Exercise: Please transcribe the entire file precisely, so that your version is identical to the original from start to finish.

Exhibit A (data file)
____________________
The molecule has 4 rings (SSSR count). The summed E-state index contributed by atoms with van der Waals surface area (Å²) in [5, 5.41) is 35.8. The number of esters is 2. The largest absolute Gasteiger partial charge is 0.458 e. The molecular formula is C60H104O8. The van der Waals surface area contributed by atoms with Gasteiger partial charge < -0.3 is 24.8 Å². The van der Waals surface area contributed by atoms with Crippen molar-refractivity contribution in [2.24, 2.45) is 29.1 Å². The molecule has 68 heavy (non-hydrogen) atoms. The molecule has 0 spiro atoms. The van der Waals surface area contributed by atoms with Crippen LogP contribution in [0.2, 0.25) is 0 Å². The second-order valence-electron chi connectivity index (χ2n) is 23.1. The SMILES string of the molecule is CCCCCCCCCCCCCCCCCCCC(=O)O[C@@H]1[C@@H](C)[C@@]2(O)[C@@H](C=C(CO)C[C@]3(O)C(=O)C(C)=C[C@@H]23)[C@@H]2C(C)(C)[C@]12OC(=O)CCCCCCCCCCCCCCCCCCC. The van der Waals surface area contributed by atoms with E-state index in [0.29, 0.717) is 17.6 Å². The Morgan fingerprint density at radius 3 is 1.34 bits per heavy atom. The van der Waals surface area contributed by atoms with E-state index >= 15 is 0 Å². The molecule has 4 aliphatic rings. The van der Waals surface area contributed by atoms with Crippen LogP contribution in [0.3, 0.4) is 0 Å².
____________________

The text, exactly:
The molecule has 4 rings (SSSR count). The summed E-state index contributed by atoms with van der Waals surface area (Å²) in [5, 5.41) is 35.8. The number of esters is 2. The largest absolute Gasteiger partial charge is 0.458 e. The molecular formula is C60H104O8. The van der Waals surface area contributed by atoms with Gasteiger partial charge < -0.3 is 24.8 Å². The van der Waals surface area contributed by atoms with Crippen molar-refractivity contribution in [2.24, 2.45) is 29.1 Å². The molecule has 68 heavy (non-hydrogen) atoms. The molecule has 0 spiro atoms. The van der Waals surface area contributed by atoms with Crippen LogP contribution in [0.2, 0.25) is 0 Å². The second-order valence-electron chi connectivity index (χ2n) is 23.1. The SMILES string of the molecule is CCCCCCCCCCCCCCCCCCCC(=O)O[C@@H]1[C@@H](C)[C@@]2(O)[C@@H](C=C(CO)C[C@]3(O)C(=O)C(C)=C[C@@H]23)[C@@H]2C(C)(C)[C@]12OC(=O)CCCCCCCCCCCCCCCCCCC. The van der Waals surface area contributed by atoms with E-state index in [0.29, 0.717) is 17.6 Å². The Morgan fingerprint density at radius 3 is 1.34 bits per heavy atom. The van der Waals surface area contributed by atoms with E-state index >= 15 is 0 Å². The molecule has 4 aliphatic rings. The van der Waals surface area contributed by atoms with Crippen LogP contribution in [0.3, 0.4) is 0 Å².